I have walked past the mosaici (mosaic) shop behind the Duomo a few times since we got back from California looking for Martina. The guys that I ran into near Piazza Pitti back in October told me that my friend Martina worked at this mosaici shop.
Today I went to go see my friend Simone at his restaurant. I hadn't seen him since before Christmas and he's been so busy at work and teaching cooking classes that he hasn't had any time to swing by our apartment. I walked into his restaurant and could smell his famous pÔtÚ with orange rind that he usually offers his customers as an aperitivo (appetizer).
Dave and I finally got to go to the movies here in Florence this afternoon at the Odeon (the only theater in Florence where they play the movies in English). They haven't been showing any English (or as they say "Original Sound") movies since before Christmas. It's highly unusual that a movie theater is closed during Christmas time since that is when so many new movies start playing. During Christmas time, Italians go to the movie theaters in droves.
Starting today for the next two months, saldi (sales) will be the one word on every Italian's mind. The word "saldi" is written in every shop window everywhere. The saldi take place twice a year: once in the winter, called the "saldi invernali" and once in the summer, "saldi estivi."
Today is the Epifania (Epiphany), which is the last holiday of the Christmas season and finally signals the beginning of the New Year (which will be Monday). Last night, supposedly a very old and scary looking witch, named La Befana, came by each of the children's house on her broomstick to fill up their stockings with either candy or carbone (coal) depending if they were nice or naughty.
I've been planning on getting us our carte d'identitÓ (identity cards) for weeks ever since we finally claimed residency in Florence last year. We had to wait until we got our new permessi di soggiorno (permits to stay), which we picked up in November after we got back from the States. We really have no good reason for getting our carte d'identitÓ except that we can...and they are valid for 5 years! The carta d'identitÓ is used a form of identification in Italy, so we won't need to show our flimsy permessi di soggiorno any more.
If you've ever been to Paris, one of the most exquisite places to visit is Fauchon in Place de la Madeleine. It is a well-known gourmet shop where you can purchase a wide variety of French delicacies. We have a smaller equivalent to Fauchon in Florence and it's called Pegna. They are even a purveyor of a small selection of Fauchon items.
In the past, when I have moved someplace new, the one thing I always searched for was a place to buy Asian ingredients that I use to cook some of my favorite dishes. In Paris, it was quite easy because of the many Vietnamese. In Florence, the Vivimarket is in via del Giglio, which is a narrow street behind the San Lorenzo church leading back to the stazione (train station).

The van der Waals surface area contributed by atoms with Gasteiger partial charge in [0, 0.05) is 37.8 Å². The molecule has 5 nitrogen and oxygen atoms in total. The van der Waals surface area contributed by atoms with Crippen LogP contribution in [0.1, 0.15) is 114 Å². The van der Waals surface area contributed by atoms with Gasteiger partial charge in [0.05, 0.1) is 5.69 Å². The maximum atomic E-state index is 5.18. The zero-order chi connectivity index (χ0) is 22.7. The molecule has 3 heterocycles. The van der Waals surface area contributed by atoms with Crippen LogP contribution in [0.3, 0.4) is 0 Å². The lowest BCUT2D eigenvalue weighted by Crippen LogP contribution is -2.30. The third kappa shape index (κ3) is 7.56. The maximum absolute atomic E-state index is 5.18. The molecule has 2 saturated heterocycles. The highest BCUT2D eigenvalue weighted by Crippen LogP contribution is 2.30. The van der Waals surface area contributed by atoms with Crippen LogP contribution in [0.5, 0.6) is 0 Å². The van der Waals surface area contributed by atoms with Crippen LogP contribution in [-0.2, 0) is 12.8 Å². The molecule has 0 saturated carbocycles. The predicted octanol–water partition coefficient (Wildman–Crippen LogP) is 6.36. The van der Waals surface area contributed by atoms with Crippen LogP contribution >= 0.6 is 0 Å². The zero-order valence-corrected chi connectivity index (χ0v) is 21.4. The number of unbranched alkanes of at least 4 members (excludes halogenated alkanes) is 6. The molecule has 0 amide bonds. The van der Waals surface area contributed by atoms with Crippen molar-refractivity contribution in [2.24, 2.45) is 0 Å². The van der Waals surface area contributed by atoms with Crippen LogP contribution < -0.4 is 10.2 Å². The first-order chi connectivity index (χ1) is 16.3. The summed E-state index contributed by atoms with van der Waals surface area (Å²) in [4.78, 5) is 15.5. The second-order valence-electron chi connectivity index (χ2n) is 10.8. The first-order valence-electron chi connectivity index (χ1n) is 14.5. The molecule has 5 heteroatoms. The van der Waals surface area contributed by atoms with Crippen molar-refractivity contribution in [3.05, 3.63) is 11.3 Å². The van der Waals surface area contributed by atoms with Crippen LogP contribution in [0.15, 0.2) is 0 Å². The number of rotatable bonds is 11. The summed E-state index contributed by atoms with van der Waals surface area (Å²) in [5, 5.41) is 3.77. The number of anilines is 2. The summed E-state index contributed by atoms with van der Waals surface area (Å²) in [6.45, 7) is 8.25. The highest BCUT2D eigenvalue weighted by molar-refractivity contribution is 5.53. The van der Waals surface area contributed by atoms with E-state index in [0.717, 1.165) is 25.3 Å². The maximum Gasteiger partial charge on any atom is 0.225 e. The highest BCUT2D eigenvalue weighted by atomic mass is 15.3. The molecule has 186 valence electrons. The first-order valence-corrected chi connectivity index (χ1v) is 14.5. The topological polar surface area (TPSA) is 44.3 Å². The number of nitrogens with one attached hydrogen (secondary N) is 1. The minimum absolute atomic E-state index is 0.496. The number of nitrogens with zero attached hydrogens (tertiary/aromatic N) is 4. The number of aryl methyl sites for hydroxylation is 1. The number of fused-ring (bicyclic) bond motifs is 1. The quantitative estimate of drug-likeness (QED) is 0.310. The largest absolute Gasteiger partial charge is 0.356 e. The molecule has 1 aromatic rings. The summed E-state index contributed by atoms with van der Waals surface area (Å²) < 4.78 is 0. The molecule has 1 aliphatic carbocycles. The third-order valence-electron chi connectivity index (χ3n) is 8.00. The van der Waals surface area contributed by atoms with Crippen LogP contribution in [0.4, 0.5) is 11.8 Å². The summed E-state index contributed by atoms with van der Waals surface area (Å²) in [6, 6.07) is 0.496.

This morning we woke up to rain (as well as a few more SMS from my friends, wishing us a "Buon Anno!"). Some might think that it's not the best weather to have on January 1st, but for us that means that it's not as cold outside! The snow has finally melted away since it first fell on Wednesday and we didn't wake up practically shivering at the sight of the snow outside.
As this year comes to an end, I am hopeful with what the new year will bring to all of us. Right now we are having the coldest winter ever and the snow that fell a few days ago is still stuck to most rooftops. It's been dark and drizzly all day, but still we have hope for a bright new year.
One thing I would never accuse the Italians of and that is favoring Italians over foreigners in shops or at the open market. After going to the same places for over a year, I've come to the conclusion that they try to keep track of who is generally next in line unless there are huge lines and then, you have to do it yourself. And if you don't keep track, usually some of the other customers will. Of course, things are a little different in some open markets, like San Lorenzo here in Florence, but that market is mostly for tourists.
Last night at about 11PM, I was surprised by how light it was outside. On one of our windows, we have a thin curtain just so no one can see in. I opened the window and looked out. It was as if it were 7AM because of how light it was. It was snowing steadily for many hours and this morning there was at least four to six inches of snow on the ground, rooftops, and my poor plants!
This morning, luckily, I went to the Co-Op grocery store to buy some food. It was freezing cold, probably about 30░F, but the sun was out. The little slivers of sun that I felt on my face didn't warm me up at all. After I walked the mile home with two bags of groceries, I thought my hands were going to fall off. I even tried to warm them up by running hot water on them, but that just made them hurt even more.
I walked down via degli Alfani to via dei Servi where my friends, Maurizio and Dani, have a shop named "Monte Bello" where they make some amazing things. Many of which I bought when I lived in Florence before and then left them all back in the US. They take pieces of wood and design, carve, and paint on them, like paintings, boxes, frames, mirrors, and more unique artistic pieces.
Today is Santo Stefano. Yet another holiday in Italy. Supposedly this holiday was introduced by the Italian government to extend the Christmas holiday by one day. Although others say that it's the day that announced the birth of Jesus. For whatever reason, today everything (except a few restaurants and some shops downtown) was closed. Even the little Chinese market, which is open every day of the year, was closed.